Recently named to Athletics Canada’s team for the World Cross Country Championships, Ben Preisner joins me on the blog this week.
I ran against Ben in high school track and cross country. Actually, I stand corrected, I ran in the same race as Ben, but he was so far ahead of anyone else, no one really ran against him. Ben was gracious and humble on every start line, while the rest of us just stared at him in disbelief. On one occasion, a runner attempted to go out with Ben and after a lap or two, pulled off to the side of the track and began walking. But I digress…
In his last year of high school, 2013-2014, Ben finished 4th in OFSAA XC, 3rd in the OFSAA 3000m (behind Justyn Knight), and 1st in the 2000m Steeplechase.
After high school Ben was accepted to Tulsa University (in Oklahoma for those who aren’t strong in geography) where he is currently in his 5th, and final, year of NCAA eligibility.
Ben’s personal bests are:
At his last race, Ben’s ran against Canadian marathoner Reid Coolsaet, Olympic Steeplechaser Matt Hughes, Mike Tate, Tristan Woodfine and many more top athletes. You can read the race recap for the Boxing Day 10 Miler here. You can also follow him on Strava at Ben Preisner.
It was a pleasure to interview Ben, for the blog, and was great catching up. You can check out the 8 Questions below.
As a kid, if I recall, you played competitive hockey and ran competitively. Why did you originally begin to run and why did you choose running over hockey?
Yes, I played rep hockey for Milton from grade 2 through grade 11. I loved playing hockey, and my life definitely revolved around the sport for a very long time. It just eventually got to the point where in high school if you weren’t moving up into the better leagues (OHL, Jr. A), then there wasn’t really anywhere to go with the sport. At the same time, I started running in grade 9 and was having some pretty good success. [Author note: pretty good success is the understatement of the year, Ben won our region in Cross Country.] I joined Speed River TFC in grade 9 and my coach Jeff Haller gave me a really good foundation, which made me fall in love with the grind and pursuing success in the sport. So, in the end, I guess it just came down to a good introduction into the sport of running and a dwindling career in hockey.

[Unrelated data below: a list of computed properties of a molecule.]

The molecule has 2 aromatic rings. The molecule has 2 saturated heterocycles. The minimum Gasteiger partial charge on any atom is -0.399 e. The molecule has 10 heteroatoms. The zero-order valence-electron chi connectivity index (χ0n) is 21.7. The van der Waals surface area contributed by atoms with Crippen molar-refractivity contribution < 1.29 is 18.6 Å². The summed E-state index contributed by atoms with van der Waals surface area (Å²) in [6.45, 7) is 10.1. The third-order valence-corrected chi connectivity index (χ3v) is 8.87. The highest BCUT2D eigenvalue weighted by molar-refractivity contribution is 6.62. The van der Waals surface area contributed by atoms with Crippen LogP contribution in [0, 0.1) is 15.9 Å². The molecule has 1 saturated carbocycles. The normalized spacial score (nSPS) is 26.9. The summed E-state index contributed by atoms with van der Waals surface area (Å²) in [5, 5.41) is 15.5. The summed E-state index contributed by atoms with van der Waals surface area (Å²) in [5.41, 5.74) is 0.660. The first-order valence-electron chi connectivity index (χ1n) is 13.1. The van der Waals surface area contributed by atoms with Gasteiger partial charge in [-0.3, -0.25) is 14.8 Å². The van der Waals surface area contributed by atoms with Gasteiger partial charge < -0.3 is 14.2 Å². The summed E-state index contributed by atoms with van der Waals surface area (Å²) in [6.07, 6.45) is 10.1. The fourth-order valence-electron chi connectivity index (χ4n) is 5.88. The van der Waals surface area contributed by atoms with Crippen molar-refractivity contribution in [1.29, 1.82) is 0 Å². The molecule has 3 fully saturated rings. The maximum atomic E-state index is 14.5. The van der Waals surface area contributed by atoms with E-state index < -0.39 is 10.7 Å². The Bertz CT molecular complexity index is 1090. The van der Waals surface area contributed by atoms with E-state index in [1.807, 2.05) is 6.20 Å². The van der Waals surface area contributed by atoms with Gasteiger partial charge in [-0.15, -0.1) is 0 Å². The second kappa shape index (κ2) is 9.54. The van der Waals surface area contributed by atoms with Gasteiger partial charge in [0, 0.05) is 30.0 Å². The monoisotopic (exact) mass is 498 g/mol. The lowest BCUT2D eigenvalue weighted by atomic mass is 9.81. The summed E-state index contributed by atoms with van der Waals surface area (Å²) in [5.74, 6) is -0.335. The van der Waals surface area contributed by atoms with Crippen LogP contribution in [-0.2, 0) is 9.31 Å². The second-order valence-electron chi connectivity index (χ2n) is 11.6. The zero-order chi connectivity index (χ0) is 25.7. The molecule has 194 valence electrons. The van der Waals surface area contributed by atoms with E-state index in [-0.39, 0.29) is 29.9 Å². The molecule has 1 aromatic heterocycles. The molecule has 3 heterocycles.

Can you walk me through your experience at the Canadian Cross Country Championships and your feeling when you were selected to the team for worlds?
I had a great time at ACXC. I hadn’t run the National Cross Country Championships since my first year of university (2014) and I was excited to compete at the national level in Canada again. ACXC usually coincides well with American Thanksgiving, so I got the full week off classes before the race. My girlfriend coincidently lives in Kingston, so I was able to go down early in the week and run the course a few times.
The race itself went pretty well. I think it’s a natural tendency of all runners to look back on a race and think about different ways you should have executed certain aspects, but part of growing up in the sport is just realizing that you can’t change anything after the race is over. So, all in all I was definitely happy with my effort, but not completely satisfied. There were definitely a few anxious days between the race and when I got the email from Athletics Canada, because I knew there were four guys that could take the at-large spots but it all worked out in the end.
Do you have a specific goal for World XC?
It’s hard to set a specific goal going into a championship like World XC. If I was going to put a quantitative personal goal out there it would be to make a meaningful impact for Team Canada. That being said, it wouldn’t be a bad thing if I was the 6th man on the day simply because all the other guys had a great race, or it could be a not so great thing if I have a sub-par day and I am still in a scoring position on the team. All in all, I just want to get in the race, not be afraid of the people I am running against and help Team Canada achieve the decided upon team goals.